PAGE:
American Exceptionalism

The newspaper USA Today predicts that American exceptionalism will become an issue in the 2012 elections. I hope not. It’s a petty argument if its all about bragging rights or pride. It’s theologically dangerous if it’s about more than that.

I would not serve in uniform if I did not believe that our constitutional government played an overall positive role in the lives of men and women, both inside and outside the United States. The American experience created a new way of being a nation – one based on ideals and aspirations rather than ethnicity and or the lust for power. The American values of human freedom and universal dignity have inspired positive change globally. American ingenuity and industry have improved the quality of life for many. American power has defended the weak and set free the oppressed. I have no use for the hateful, self-serving accusations of those who want to see America brought low.

The United States, however, is not perfect. More importantly, it is not God. Within this fallen world, there are negative components to the best of the American experience – and not all of it, by any means, falls under the category of “best.”

There are, I am sure, objective ways to look at the history and character of the United States and compare it with the history of other nations. Such an exercise would, however, be pointless.

For one thing, the question is not, “what has American been” or even “what has America become.” Culture is not static; it is always evolving. Historic greatness is no guarantee of future greatness. If America has been exceptional, it may not remain so.

Unless, of course, it is guided by an unseen hand of destiny or divine intervention. That’s what most people seem to mean when they speak of American exceptionalism: that God or providence has created and maintained the United States to play some sort of messianic role in human history.

Is the existence of the United States the goal of of human history? Does the United States somehow stand at the pinnacle of social evolution? Are we the last great hope for humanity? Has God created the United States to be something like a new Israel through which he will bless the world?

If that’s what people mean by American exceptionalism, count me out.

It’s one thing to humbly recognize that God has blessed your nation and seek to use those blessings for good. It’s quite another thing to puff oneself up with pride and grasp for power because you believe “God has chosen us.”  That kind of thinking leads to all sorts of abuses.

If the doctrine of American execptionalism has any utility, it is in emphasizing the nation’s responsibility, not its prerogatives. The United States is uniquely situated in the world today. It can play roles that no other nation can play and it has capabilities that few other nations possess. Uncle Ben was right. “With great power comes great responsibility.” But even emphasizing America’s practical responsibilities can become paternalistic and condescending toward others.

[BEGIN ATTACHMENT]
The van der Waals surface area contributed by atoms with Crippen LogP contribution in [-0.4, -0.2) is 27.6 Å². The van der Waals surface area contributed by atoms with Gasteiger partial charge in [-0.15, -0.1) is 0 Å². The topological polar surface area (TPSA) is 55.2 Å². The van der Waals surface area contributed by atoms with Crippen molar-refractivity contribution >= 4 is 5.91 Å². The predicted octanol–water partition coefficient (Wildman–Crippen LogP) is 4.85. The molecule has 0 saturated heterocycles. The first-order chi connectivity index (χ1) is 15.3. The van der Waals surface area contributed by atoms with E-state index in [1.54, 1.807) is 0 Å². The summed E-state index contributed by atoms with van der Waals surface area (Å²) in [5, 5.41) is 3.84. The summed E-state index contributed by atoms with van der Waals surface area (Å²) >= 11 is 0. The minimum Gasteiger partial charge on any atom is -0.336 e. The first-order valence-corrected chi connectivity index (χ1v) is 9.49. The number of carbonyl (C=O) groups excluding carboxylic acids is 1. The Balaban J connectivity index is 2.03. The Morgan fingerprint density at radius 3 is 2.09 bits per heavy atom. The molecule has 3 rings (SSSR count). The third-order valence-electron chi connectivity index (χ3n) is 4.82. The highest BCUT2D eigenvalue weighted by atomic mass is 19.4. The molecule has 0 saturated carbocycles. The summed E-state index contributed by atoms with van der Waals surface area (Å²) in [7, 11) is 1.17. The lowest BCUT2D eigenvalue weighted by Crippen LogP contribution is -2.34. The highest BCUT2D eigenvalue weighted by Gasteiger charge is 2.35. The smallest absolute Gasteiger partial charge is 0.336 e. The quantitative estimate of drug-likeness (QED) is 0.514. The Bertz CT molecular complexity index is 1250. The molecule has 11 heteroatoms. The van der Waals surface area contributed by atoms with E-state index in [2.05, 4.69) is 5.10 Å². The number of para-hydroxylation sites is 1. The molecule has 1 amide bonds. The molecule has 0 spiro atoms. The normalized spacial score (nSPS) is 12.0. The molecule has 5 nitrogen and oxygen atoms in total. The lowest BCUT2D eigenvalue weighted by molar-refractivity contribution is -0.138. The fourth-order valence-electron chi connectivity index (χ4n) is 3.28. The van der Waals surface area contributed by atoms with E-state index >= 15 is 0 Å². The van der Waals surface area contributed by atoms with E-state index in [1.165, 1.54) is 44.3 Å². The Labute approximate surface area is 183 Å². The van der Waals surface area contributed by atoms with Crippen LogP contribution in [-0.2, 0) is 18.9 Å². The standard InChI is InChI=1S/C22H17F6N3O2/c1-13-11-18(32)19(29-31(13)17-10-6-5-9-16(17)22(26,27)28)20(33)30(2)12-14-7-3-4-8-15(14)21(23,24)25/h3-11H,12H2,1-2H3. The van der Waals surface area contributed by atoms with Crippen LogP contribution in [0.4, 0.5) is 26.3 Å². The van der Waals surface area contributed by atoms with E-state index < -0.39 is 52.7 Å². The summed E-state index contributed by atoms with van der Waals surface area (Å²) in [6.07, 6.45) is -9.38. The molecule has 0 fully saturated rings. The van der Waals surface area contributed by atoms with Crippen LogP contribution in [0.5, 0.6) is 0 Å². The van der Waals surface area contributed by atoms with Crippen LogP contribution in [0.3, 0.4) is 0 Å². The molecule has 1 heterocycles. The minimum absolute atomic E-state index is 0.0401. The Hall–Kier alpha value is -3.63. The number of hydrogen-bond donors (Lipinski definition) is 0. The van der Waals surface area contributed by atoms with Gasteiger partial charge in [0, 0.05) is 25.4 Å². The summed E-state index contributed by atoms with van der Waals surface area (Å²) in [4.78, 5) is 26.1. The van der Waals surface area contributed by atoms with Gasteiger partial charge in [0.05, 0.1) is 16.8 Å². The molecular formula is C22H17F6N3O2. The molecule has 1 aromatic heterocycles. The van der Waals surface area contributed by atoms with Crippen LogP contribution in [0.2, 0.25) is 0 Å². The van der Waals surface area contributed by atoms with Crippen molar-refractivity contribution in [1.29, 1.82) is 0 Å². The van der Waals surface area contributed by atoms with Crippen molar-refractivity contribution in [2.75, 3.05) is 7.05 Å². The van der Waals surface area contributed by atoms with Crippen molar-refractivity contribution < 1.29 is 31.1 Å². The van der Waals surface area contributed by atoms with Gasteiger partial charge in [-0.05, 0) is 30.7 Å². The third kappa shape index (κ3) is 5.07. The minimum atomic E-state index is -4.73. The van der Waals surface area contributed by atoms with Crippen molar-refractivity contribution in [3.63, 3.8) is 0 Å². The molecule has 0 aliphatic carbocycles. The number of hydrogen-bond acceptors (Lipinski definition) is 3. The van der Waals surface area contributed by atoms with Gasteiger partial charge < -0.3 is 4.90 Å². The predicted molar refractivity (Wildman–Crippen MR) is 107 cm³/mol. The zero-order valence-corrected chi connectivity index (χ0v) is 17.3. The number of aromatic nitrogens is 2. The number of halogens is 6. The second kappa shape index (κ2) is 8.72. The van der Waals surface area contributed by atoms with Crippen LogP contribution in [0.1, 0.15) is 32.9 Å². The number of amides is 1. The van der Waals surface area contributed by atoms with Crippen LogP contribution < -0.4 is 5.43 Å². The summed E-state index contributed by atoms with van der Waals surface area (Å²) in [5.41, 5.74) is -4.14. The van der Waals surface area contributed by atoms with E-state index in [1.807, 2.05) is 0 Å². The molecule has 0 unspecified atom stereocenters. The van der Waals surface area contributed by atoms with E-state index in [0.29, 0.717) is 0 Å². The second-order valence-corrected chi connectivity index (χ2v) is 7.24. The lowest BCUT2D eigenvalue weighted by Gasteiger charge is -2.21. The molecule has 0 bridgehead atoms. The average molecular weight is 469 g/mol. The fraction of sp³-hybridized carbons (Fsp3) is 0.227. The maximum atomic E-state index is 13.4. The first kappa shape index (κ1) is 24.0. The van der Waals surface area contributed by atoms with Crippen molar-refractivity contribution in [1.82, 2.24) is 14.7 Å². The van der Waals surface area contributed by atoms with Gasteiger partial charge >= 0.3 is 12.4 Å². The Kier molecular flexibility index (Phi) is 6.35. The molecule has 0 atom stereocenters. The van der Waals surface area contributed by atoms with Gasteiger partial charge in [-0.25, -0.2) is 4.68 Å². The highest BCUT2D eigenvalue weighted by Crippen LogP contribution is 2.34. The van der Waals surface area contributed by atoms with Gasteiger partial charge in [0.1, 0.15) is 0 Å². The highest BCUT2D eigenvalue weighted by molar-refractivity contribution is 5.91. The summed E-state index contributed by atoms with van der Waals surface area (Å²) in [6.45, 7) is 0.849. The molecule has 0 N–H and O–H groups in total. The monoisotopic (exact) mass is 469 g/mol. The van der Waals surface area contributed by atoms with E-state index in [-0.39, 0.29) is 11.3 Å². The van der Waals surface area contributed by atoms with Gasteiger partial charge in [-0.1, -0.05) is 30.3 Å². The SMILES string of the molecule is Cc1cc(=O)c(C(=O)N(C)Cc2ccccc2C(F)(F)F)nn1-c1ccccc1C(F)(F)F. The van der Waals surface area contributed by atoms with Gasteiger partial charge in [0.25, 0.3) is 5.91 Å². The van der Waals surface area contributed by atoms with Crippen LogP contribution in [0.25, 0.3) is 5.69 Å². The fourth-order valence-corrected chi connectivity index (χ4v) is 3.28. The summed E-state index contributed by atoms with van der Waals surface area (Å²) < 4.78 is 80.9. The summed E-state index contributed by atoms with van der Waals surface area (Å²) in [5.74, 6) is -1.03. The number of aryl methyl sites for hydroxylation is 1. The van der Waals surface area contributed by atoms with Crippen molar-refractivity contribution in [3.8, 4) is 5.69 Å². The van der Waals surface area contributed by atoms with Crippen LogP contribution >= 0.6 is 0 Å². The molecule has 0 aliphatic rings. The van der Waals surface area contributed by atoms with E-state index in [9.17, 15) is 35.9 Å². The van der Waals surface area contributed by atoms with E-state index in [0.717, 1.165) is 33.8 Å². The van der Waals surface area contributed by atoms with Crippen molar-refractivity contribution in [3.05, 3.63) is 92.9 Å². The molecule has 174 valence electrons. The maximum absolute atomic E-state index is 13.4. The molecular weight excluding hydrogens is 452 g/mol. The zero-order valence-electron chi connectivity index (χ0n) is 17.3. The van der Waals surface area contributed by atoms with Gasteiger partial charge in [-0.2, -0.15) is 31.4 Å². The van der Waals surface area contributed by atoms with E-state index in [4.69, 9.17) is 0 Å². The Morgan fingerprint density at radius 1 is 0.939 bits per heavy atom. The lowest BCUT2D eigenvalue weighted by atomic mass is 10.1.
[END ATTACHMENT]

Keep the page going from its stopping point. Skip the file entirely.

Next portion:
My greatest objection to American exceptionalism, however, is theological. The United States is a nation among nations. Others came before it. Others will come after it. It serves God’s purpose in the world, but it also stands under God’s judgment. Its citizens have the previously unknown freedom to shape the nation’s life for the common good, but it is also conditioned by institutional inertia and bureaucratic self-interest. It will never rise above being a fallen political state.

The United States is not God’s “city on a hill” – except possibly in a temporary and very limited way that serves God’s own purposes. That’s nothing to brag about. Even Persian king Cyrus was God’s anointed (messiah) in that way (Isaiah 45:1).

There has only been one exceptional, chosen nation in the history of the world, and even its national life did not fulfill God’s perfect intent. As for the rest, God used the power of the world’s empires and he judged them as well. God’s people living under the power of ancient empires used their institutional structures for good, but resisted the empire’s absolutist claims.

It is God’s covenant people in union with Christ who are God’s “city on a hill”. Through the church, God gives the light of Christ to the nations. No nation-state plays that role.

Importantly, the church does not exercise its power in the same way that nations exercise power. The church’s power is found in the cross and resurrection of Jesus. It is found in serving others for Christ’s sake – in the power of forgiveness – in the power of love. There is a place in this world for national power, but it does not achieve God’s ultimate purpose.

American Christians, please, love God and love your country – in that order. Recognize and celebrate your country’s goodness, and work to make it even  better. Seek moral greatness for your country – not just wealth and power. Insofar as you are able, use the  power of your American citizenship to bring good to the lives of people, both in our country and around the world.

Sing America the Beautiful, and pray that God may indeed “crown thy good with brotherhood,” “mend thine every flaw” and “thy gold refine.”

But to put the country at the center of God’s plan for humanity, this is not merely mistaken, it is idolatrous. Don’t do it.